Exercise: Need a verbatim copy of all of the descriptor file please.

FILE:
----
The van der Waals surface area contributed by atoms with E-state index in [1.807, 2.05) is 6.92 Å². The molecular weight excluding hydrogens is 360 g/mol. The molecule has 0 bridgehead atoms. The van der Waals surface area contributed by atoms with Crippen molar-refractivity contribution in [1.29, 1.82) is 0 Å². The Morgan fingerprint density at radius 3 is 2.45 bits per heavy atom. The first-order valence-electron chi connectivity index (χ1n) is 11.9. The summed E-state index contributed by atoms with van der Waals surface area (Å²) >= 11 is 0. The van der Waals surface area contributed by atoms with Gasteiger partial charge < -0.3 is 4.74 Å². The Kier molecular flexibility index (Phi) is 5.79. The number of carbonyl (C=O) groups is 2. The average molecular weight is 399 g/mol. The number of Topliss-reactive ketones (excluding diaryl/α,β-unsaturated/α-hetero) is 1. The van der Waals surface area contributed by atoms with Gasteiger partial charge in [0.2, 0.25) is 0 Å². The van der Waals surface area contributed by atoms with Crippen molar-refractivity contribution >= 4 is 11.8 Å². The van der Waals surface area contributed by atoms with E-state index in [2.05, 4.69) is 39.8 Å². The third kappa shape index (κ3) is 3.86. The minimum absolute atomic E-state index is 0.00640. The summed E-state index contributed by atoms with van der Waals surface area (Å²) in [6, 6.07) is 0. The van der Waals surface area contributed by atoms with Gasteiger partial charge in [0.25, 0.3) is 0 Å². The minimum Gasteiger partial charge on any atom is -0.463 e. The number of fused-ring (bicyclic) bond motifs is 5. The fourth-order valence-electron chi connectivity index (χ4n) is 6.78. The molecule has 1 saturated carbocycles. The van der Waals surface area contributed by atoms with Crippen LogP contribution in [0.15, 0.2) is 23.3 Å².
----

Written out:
The van der Waals surface area contributed by atoms with E-state index in [1.807, 2.05) is 6.92 Å². The molecular weight excluding hydrogens is 360 g/mol. The molecule has 0 bridgehead atoms. The van der Waals surface area contributed by atoms with Crippen molar-refractivity contribution in [1.29, 1.82) is 0 Å². The Morgan fingerprint density at radius 3 is 2.45 bits per heavy atom. The first-order valence-electron chi connectivity index (χ1n) is 11.9. The summed E-state index contributed by atoms with van der Waals surface area (Å²) >= 11 is 0. The van der Waals surface area contributed by atoms with Gasteiger partial charge < -0.3 is 4.74 Å². The Kier molecular flexibility index (Phi) is 5.79. The number of carbonyl (C=O) groups is 2. The average molecular weight is 399 g/mol. The number of Topliss-reactive ketones (excluding diaryl/α,β-unsaturated/α-hetero) is 1. The van der Waals surface area contributed by atoms with Gasteiger partial charge in [0.2, 0.25) is 0 Å². The van der Waals surface area contributed by atoms with Crippen molar-refractivity contribution >= 4 is 11.8 Å². The van der Waals surface area contributed by atoms with E-state index in [2.05, 4.69) is 39.8 Å². The third kappa shape index (κ3) is 3.86. The minimum absolute atomic E-state index is 0.00640. The summed E-state index contributed by atoms with van der Waals surface area (Å²) in [6, 6.07) is 0. The van der Waals surface area contributed by atoms with Gasteiger partial charge in [0.25, 0.3) is 0 Å². The minimum Gasteiger partial charge on any atom is -0.463 e. The number of fused-ring (bicyclic) bond motifs is 5. The fourth-order valence-electron chi connectivity index (χ4n) is 6.78. The molecule has 1 saturated carbocycles. The van der Waals surface area contributed by atoms with Crippen LogP contribution in [0.15, 0.2) is 23.3 Å².